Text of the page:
It’s not typical of me to read nonfiction by choice. I read it for academic purposes, I read it for book club discussions, but by choice…that’s rare. And this year seems to have a theme: minimizing tech, or rather, utilizing it in a way that it doesn’t control me.
This has been something of a journey I’ve battled with for several years now. I’d scroll endlessly through FB in college, I would tweet silly things about my life, I’d post pictures on IG. But then I became an agent and everything I said was scrutinized down to the letter. So I backed off Twitter over the years, to the point where I only tweet agent-related business. No more scrolling and shouting into the echo chamber and losing focus. Then the 2016 election happened and I had to back off FB because it hurt so much to see so many loved ones be so…closed-minded. And then IG makes me roll my eyes constantly because people are concerned about stats and numbers and followers and likes, and frankly I don’t give a damn about that — I just like the pretty pictures and book recommendations and travel shots.
But that’s just social media. What about other media? Binge-watching TV, my laptop constantly on and open, frequently picking up my phone…these are habits I’ve developed over the years and I know I’m not alone. What are ways I can minimize tech and live a full life?
Enter Digital Minimalism by Cal Newport (★★★★★). Newport utilizes history, anthropology, psychology, neuroscience, philosophy, and his own experiment with 1600 participants to explain why we are addicted to our phones/tech/social media, and how we can reclaim our lives—our hobbies, our solitude, our social selves. It’s not anti-tech. It’s pro-minimalism. And we all need this book. If you find yourself reaching for your phone while waiting in line just to check the screen, you need this book. If you find yourself scrolling and liking and commenting while your child is taking a bath and trying to show you their imaginative underwater adventure, you need this book. If you feel anxious and overwhelmed at work so all you do during breaks or when you get home is crash on the couch exhausted, binge-watching Netflix and playing games or scrolling through social media and you still feel drained and exhausted and worthless, you need this book. If you’ve taken social media breaks cold turkey for a few days and came back and felt FOMO or overwhelmed, you need this book. If you say “I just don’t have time anymore” when someone asks about your past hobbies or long-term projects, you need this book. If you don’t have a whole lot of apps on your phone, your screen time each day is tracked at about avg 2 hours/day, and you still text instead of actually talk/see your friends, you need this book.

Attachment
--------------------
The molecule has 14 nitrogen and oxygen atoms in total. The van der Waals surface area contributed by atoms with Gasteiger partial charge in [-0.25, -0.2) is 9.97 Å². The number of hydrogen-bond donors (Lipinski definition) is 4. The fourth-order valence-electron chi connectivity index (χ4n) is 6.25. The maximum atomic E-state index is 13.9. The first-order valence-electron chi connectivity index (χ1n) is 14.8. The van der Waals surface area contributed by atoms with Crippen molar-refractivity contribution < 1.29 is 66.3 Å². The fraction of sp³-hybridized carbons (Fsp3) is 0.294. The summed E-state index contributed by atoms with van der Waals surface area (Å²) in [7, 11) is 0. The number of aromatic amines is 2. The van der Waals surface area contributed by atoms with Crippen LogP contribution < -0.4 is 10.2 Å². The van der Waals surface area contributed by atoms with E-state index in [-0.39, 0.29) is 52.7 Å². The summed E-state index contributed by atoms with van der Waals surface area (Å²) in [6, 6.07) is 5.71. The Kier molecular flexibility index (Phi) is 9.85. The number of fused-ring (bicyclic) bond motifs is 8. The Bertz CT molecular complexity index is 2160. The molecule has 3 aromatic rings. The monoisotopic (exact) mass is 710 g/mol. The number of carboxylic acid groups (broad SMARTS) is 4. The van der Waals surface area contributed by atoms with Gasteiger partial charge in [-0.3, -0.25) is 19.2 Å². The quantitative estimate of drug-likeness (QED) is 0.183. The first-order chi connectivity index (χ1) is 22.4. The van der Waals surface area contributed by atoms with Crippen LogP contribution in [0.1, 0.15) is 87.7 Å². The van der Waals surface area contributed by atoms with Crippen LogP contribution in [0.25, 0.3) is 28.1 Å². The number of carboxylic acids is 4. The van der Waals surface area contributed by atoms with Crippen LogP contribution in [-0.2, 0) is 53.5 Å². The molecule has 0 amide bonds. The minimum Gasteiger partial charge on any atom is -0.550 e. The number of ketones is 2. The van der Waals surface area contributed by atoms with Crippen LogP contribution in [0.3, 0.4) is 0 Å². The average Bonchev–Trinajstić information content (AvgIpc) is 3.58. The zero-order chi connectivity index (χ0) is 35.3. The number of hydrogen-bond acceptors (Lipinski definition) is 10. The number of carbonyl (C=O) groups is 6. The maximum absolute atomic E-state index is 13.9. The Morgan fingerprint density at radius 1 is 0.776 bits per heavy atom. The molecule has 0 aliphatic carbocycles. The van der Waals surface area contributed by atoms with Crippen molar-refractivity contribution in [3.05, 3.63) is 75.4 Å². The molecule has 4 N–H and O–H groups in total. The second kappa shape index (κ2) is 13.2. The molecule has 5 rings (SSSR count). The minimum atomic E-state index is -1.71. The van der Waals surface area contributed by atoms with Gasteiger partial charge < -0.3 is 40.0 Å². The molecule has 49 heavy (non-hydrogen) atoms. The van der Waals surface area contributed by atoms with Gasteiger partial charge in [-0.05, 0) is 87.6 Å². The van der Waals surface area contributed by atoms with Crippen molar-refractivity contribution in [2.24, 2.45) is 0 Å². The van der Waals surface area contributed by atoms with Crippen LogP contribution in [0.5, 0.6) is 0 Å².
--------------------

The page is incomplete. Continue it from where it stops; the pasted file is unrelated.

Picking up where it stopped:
I’ve since set perimeters and limits on app usage and daily screen time on my phone, and though it’s difficult, it’s actually been quite the blessing. I’ve been able to focus on work better, I’ve been able to dabble in old hobbies again, and I’m able to read more too. Conversations with loved ones are deeper as well, which leads to my next recommendation…
You’re Not Listening by Kate Murphy (★★★) discusses the difference between deep, natural listening, and surface level listening. We know what listening looks like (eye contact, nodding, reactions), but really listening involves “reading between the lines” of what someone is saying. This is absolutely something I need to work on. Other forms of listening—but without tech—is to put the phones down, turn off the TVs, close the laptops, and actually have a conversation away from tech. Family dinners, basic chores and tasks, even if you’re doing something else but without tech, you’re more receptive to deep conversation. Listening isn’t latching on to what someone says and talking about yourself and how you compare; it’s hearing the context of someone’s joys and concerns and asking for more about that. It’s amazing how many people feel they aren’t heard. And it’s sad. While this book didn’t have concrete exercises for me to try like Digital Minimalism, it did give me a lot to think about in conversations with others.
This isn’t a standard book review post, I know. But I felt these books needed some context for my journey. Next up on the library holds list is Do Nothing: How to Break Away from Overworking, Overdoing, and Underliving by Celeste Headlee. Though not in the realm of digital minimalism, it will be in the realm of learning to step away, take deep breaths, and reevaluate priorities.
I’m quite excited about this journey. I hope to learn from it and utilize the tools they provide.